In the Third Round, Your Ass Goes Down…
“See, this business is filled to the brim with unrealistic motherfuckers. Motherfuckers who thought their ass would age like wine. If you mean it turns to vinegar, it does. If you mean it gets better with age, it don't. Besides, Butch, how many fights you think you got left in you anyway? Two? Boxers don't have an "old timer's league". You came close, but you never made it, and if you were gonna make it, you would have made it before now.”
-Marsellus Wallace, Pulp Fiction
That line, delivered by Ving Rhames, still rings and stings in my ears every time I hear it.
On a sunny afternoon two years ago, I walked out of work. In the great chess game of employment, I ended up in an unwinnable position and ceded the match. No blood, no foul…Simple enough, I go home and start sending out resumes like so many times before. This time, I heard Mr. Wallace’s words loud and clear.
How it came to this, well, that is a long story.
My mom was something special. She worked in hospital laboratories for more than forty years, save for a break of five years, when she birthed and raised three children in a row. Always on third shift and without the help of a deadbeat husband who ran out on her and the kids, she kept it all together. She converted her basement into a framing studio/sewing room/workshop. Ceramics, watercolors, stained glass, oils, calligraphy, you name it; she did it. I often joked that I took up fencing because it was something she hadn’t got to first.
On my trips home, I sit in her living room and watch movies with her. I listened to her plans to go on a cruise, take a few more art classes at the local college and open her framing studio full bore after she retired.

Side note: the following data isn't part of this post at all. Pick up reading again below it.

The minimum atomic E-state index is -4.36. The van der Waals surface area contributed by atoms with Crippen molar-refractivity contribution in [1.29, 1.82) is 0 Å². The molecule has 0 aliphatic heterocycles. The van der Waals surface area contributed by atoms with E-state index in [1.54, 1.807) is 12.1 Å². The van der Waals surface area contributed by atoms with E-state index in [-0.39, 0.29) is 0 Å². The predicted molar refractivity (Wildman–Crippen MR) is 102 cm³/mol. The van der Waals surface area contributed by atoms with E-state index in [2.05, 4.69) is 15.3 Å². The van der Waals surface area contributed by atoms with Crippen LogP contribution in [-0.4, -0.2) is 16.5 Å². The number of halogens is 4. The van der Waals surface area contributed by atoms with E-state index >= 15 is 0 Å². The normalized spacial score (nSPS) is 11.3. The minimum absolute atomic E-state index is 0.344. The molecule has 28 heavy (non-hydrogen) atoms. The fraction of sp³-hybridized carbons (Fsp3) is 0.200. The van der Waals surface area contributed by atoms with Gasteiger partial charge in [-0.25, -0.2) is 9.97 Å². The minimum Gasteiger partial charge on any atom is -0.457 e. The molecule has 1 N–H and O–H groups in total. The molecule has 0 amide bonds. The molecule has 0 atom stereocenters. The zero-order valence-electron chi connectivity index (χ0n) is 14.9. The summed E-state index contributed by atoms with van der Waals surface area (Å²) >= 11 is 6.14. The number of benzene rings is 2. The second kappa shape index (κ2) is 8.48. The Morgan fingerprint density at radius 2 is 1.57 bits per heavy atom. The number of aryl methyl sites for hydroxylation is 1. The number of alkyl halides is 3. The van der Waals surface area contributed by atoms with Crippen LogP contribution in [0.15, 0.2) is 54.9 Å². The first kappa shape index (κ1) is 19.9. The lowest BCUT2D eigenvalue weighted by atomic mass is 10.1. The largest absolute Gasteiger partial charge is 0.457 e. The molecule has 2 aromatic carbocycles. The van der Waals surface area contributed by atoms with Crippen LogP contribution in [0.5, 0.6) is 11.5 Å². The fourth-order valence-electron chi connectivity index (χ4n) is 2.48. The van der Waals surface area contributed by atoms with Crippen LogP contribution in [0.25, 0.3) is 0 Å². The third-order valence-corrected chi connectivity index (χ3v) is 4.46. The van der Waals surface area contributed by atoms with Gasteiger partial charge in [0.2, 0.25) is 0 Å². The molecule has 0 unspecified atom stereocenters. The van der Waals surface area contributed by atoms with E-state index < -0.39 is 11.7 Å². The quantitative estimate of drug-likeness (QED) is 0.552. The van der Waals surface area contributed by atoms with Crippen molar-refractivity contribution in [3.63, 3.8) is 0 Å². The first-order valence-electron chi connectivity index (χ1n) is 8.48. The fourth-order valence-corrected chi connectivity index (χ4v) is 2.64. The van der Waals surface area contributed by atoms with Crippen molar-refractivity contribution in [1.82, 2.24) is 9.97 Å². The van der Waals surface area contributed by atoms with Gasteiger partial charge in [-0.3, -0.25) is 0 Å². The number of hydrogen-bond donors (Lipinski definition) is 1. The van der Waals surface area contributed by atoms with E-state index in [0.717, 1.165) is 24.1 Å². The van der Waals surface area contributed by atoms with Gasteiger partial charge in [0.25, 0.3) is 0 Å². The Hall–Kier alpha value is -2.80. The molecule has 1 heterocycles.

Things never play out the way you plan them.
First came the mortgage meltdown in 2008, when everybody’s 401K’s got cut in half. Mom with the help of a good financial professional worked three more years and recovered her losses. Second, my Grandma, who kept us out of the street when the worthless dirt bag who is my father cut and run, began to show the early stages of senile dementia. Living around the corner, Mom took it upon herself to keep Grandma out of the nursing home. Aside from working nights at the hospital, she covered Grandma’s needs. She slept on a recliner in her living room with whatever movie was playing on the television. Like a fireman, she slipped on her crocs and traipsed up to Grandma’s, as the calls came in hourly. For her, it was a point of conscience and honor.
In February 2011, Mom decided to hang up her Birkenstocks and retire from the hospital. I still got calls from Mom that went, “Mike, Grandma, was trying to chop down that pear tree in the front yard, but don’t worry, I hid the double-headed ax…” At least her war was confined to one front.
Traditionally, our family holidays were laid-back affairs. Mom would cook up a storm and we dined at our leisure. On Christmas Eve, we went to see the Lord of the Rings movies and, later, the Harry Potter movies. This was the woman, who had introduced me to Star Trek many years before. She got a kick out of the stories I wrote and encouraged me to write more. This year things changed. In September, Mom took a spill down her basement stairs.